Table of contents
Table of contents
Teaching
The Problems With Coming of Age
-
Unit 4

Margaret Mead’s Remarkable Career

In a grainy black-and-white image, women sit in a row, with an older woman to the left holding a staff in one hand and papers in another, speaks with dignity.

In this unit (to accompany SAPIENS podcast S6E2), students will learn about Margaret Mead’s career, including how her accomplishments and feminist perspective impacted future anthropologists and how her findings influenced 20th-century America. Students will read about significant milestones in her career and learn how her academic journey led toward her research outcomes with the Samoans and other anthropological achievements.

Learning Objectives
  • Recall the significant milestones in Margaret Mead’s career as an anthropologist.
  • Summarize how Mead’s findings have affected anthropology, Samoans, and the American public.
Keywords
Glossary
Feminism
  1. The belief in and advocacy of the political, economic, and social equality of the sexes expressed especially through organized activity on behalf of women’s rights and interests.

Intersectionality
  1. The complex, cumulative way in which the effects of multiple forms of discrimination (such as racism, sexism, and classism) combine, overlap, or intersect, especially in the experiences of marginalized individuals or groups.

Social Constructionism
  1. The idea that knowledge and “reality” are actively created by, and are the products of, social and symbolic relationships within the given temporal and spatial boundaries of a cultural context.

Professor Talking Points
  • Examine key moments in Mead’s career, including her work after Samoa, and consider how these moments shaped her legacy. Provide students with a brief timeline of her career and the significant accomplishments she made in the field of anthropology.
  • Explain a feminist perspective in anthropology. Keeping this definition at the forefront of students’ minds, look at Mead’s accomplishments from a feminist perspective, analyzing what steps she took that led to positive changes and what could be seen as setbacks.
  • Describe to students the world that Mead experienced and the expectations for women in the 1920s, particularly the social constraints and the behavior and attitudes about sexuality. Consider the misconceptions the West often has about other cultures and how colonial attitudes dominated Western society. Lead students in examining the differences in women’s experiences today compared with those in Mead’s time.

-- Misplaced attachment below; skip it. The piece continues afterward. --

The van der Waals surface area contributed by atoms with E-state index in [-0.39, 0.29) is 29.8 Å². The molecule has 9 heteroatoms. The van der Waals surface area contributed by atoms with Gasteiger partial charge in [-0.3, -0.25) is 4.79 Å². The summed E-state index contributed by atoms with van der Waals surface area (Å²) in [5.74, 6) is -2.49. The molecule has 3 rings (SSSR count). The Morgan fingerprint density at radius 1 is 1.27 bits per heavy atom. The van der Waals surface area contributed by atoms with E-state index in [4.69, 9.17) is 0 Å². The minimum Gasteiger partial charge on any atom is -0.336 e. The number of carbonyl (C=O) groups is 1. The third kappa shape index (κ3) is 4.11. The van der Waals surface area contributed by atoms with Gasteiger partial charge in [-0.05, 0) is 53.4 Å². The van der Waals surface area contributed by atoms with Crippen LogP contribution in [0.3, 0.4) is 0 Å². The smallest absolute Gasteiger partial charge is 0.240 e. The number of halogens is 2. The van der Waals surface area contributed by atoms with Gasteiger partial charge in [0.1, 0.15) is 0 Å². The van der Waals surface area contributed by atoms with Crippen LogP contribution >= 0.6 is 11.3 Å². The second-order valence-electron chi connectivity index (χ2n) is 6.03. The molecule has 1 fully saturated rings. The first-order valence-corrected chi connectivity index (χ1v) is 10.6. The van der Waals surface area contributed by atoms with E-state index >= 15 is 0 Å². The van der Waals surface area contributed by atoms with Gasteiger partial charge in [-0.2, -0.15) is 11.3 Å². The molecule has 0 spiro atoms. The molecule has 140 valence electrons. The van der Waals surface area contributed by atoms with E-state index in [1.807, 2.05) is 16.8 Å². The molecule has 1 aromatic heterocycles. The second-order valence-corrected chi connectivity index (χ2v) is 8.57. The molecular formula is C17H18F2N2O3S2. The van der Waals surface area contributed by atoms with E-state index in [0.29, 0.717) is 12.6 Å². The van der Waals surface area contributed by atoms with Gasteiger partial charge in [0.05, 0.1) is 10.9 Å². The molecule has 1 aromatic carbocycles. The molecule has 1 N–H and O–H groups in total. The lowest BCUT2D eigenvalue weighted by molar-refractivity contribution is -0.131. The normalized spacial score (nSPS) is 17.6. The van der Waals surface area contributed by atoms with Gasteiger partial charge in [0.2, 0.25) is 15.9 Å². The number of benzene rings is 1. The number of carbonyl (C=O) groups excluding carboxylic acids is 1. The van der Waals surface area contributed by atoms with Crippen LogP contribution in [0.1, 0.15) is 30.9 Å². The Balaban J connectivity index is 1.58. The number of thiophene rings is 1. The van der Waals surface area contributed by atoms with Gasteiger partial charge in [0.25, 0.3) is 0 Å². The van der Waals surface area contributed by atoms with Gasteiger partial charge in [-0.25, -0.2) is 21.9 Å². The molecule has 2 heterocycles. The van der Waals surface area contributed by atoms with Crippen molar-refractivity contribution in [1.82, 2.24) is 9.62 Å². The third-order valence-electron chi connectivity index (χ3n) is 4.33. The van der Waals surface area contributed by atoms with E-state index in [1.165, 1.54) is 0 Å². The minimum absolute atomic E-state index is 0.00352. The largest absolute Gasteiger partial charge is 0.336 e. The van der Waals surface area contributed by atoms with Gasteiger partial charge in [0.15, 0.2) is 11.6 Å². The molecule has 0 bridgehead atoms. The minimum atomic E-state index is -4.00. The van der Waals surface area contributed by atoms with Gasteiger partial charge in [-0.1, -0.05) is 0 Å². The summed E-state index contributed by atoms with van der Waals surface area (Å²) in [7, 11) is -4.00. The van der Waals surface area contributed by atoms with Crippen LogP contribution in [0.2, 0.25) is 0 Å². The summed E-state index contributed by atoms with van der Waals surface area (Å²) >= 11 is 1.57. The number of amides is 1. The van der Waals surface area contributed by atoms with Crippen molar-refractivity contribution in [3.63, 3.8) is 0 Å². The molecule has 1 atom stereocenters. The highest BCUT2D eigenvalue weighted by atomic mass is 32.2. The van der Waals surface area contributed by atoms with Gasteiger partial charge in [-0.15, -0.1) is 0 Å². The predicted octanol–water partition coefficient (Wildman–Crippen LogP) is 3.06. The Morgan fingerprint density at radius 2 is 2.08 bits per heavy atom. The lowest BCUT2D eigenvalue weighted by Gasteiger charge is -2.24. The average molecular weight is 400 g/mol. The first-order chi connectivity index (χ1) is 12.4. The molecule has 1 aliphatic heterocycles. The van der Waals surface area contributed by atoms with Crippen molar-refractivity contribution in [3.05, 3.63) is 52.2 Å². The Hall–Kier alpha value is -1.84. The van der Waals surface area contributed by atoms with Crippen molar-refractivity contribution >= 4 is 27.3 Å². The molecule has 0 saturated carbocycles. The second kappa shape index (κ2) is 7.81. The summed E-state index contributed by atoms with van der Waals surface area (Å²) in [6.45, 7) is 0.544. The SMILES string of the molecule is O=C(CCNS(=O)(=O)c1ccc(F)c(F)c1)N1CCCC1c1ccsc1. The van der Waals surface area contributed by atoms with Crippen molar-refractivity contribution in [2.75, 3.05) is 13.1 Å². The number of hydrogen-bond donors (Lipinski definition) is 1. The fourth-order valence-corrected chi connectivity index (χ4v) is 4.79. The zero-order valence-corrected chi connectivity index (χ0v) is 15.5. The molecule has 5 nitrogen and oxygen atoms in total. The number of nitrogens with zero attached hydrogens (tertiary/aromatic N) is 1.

• Discuss with students how Mead’s own experience coincided with the social constructionism of her time and the misconceptions she helped perpetuate about Samoan women.
  • Examining Mead’s work suggests that people, including notable academics, are a complex composite of multiple sociocultural, political, and familial influences that shape our interpretation of the world. Ask students to consider what they think might prove controversial in the future when historians look at what today’s academics are writing about. Lead students in discussing their own beliefs on what could be controversial in the future.
Academic Articles
  1. Jarvie, Ian. 2016. “Mead and the Trajectory of Anthropology in the United States.” Philosophy of the Social Sciences 47 (4–5): 359–369.

  2. Shankman, Paul. 2018. “The Public Anthropology of Margaret Mead: Redbook, Women’s Issues, and the 1960s.” Current Anthropology 59 (1): 55–73.

Student Discussion Questions
  • What is an example of, or an opposing position to, social constructionism in Mead’s early career?
  • What examples of intersectionality are present in Mead’s career concerning her accomplishments with the Samoan people?
  • How can we see the impact of Mead’s work in the ongoing feminist struggle?
  • What is one positive and one negative effect of Mead’s work in American Samoa?
  • How did Mead’s work in anthropology influence future academics in that field?
Activities
  • Construct a timeline of Mead’s career, including a section in each period that compares society’s expectations for women at that time with expectations today.
  • Create a LinkedIn profile for Mead, including three to five jobs, a biography based on your knowledge of her, and career goals, and then post at least four times from her perspective.
  • Write an argumentative essay of five paragraphs that argues for or against the narrative that Mead’s career positively impacted feminism/intersectionality.
  • Create a meme or a political cartoon that shows the social constructionism that Mead faced in her career.
Slides
Additional Resources
  1. Article: Barnard Center for Research on Women’s “Margaret Mead’s Legacy: Continuing Conversations”

  2. Article: The Legacy Project’s “Margaret Mead: Nominee 1901–1978

  3. Article: Sam Dresser’s “The Meaning of Margaret Mead

  4. Video: Manufacturing Intellect’s Margaret Mead Interview on Cultural Anthropology (1959)

Unit By

Casie Gray, Freedom Learning Group

Teaching
The Problems With Coming of Age
-
Unit 5

Samoan Voices

Three young men stand on a beach, wearing island-style shirts.